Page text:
One of the rallying cries in some political circles preceding the November elections was “No more earmarks!” They must be done away with, according to some candidates and elected members of Congress, lest our democracy crumble into anarchy. Pork barrel spending, it seemed, would go the way of the Edsel as soon as Congress returned for the Lame Duck Session.
As ESPN’s Lee Corso would say: Not so fast, my friend.
Just days after House and Senate GOP leader announced they would “ban” earmarks by asking members to voluntarily shy away from them (akin to asking some children to voluntarily shy away from chocolate milk), Arizona Senator Jon Kyl, the chamber's second-ranking Republican and a vocal anti-earmark crusader, quietly snagged a $200 million earmark for his own state.
Kyl says the money wasn’t really an earmark. It may have looked like an earmark, but it was really more like a nose mark, or something along those lines. Tomato, to-mah-to, his critics responded.
Syntax arguments notwithstanding, today the U.S. Senate formally voted against an earmark ban, with 12 GOP Senators joining the Democrats, while 7 Democrats jumped on the “no earmark” bandwagon.
And therein is where the crux of this debate lies. What is an earmark, and are they inherently bad for democracy?
Earmark critics point to banning the practice as a way to reign in federal spending, which is just a tad disingenuous. Currently, earmarks account for about $16 billion of a $3.5 trillion federal budget. These things aren’t breaking the bank. And further, some of these dollars are in programmatic line items that, earmarked or not, will be spent anyway. The only difference is that the feds (see: President Obama) will decide where the money goes, and not lawmakers. For some earmark foes, that fact probably wakes them up in a cold sweat. The bottom line here is simple: you can oppose them because they look icky, but don’t confuse the issue with a fiscal responsibility argument.
Some of the most conservative members on Congress, for instance, also believe that it is in the best interest of the nation for Congress to continue the practice (we are looking at you, Senator James Inhofe) because elected lawmakers know what their districts need, much more so than nameless, faceless Washington bureaucrats.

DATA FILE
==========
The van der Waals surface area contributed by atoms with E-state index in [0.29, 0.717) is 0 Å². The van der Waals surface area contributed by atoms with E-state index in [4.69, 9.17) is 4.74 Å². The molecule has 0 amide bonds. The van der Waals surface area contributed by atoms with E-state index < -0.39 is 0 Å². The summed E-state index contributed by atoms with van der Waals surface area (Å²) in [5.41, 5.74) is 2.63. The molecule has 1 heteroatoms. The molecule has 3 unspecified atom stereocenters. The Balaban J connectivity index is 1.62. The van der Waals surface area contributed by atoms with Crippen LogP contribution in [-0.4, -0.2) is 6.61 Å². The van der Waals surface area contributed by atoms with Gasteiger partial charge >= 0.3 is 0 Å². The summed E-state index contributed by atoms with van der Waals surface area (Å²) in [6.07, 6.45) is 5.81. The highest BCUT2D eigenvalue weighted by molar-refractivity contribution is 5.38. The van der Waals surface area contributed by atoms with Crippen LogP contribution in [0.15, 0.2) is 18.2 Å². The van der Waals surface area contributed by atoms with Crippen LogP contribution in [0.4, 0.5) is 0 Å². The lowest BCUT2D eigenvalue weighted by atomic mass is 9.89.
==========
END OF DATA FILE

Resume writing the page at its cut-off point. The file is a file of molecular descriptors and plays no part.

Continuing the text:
Which brings us to the banks of the Susquehanna, where a similar fight is brewing around WAMs. For the uninformed, this “Walking Around Money” is sort of like a Congressional earmark, but with a bit less specificity when the dollars are included in the state budget.
WAM opponents are again beating the drum for an outright ban, coinciding with the swearing-in of a new governor, Tom Corbett. Now is the time, they say, to wipe out WAMs once and for all. Past governors have tried with little success to ban WAMs, so it remains to be seen whether or not Corbett will have any better luck than, say, Tom Ridge did.
But just like in Congress, WAM opponents are proffering the faulty argument that the abolition of state-budget “earmarks” will somehow save Pennsylvania from its fiscal nightmare. Again, nothing could be further from the truth. Pennsylvania’s budget is currently hovering around the $27 billion mark; WAMs (by most estimates) accounted for about $100 million of that sum, or far less than 1% of the total budget. Again, if you oppose them because they look or smell bad or offend your sensibilities, fine. Just don’t think you’ve balanced the budget by opposing them.
In Congress, Inhofe points to things like the money for soldiers’ armor and money for unmanned drones as being examples of earmarks that are necessary and proper. In Pennsylvania, WAMs have gone for things like hospital acute care units, fire companies, and bulletproof vests for police officers.
Opponents (as well as some in the media) will point to questionable uses of WAMs as reason enough to ban them all. That is a fair enough point of view, but to some in Congress, that would be akin to banning earmarks because somebody stuck in money for a Bridge to Nowhere (or something crazy like that.)
The question for lawmakers in Pennsylvania will be a simple one. Are lawmakers willing to forgo trying to direct money for causes in their own districts, and instead trim out the $100 or so million that will put them nowhere near balancing a $4 billion deficit? Will Pennsylvania have a James Inhofe, someone who believes they are more comfortable earmarking Pennsylvania dollars than some Harrisburg bureaucrat?
If Congress is any indication, the road to WAM-ban, thank you ma’am, will be a long, difficult one.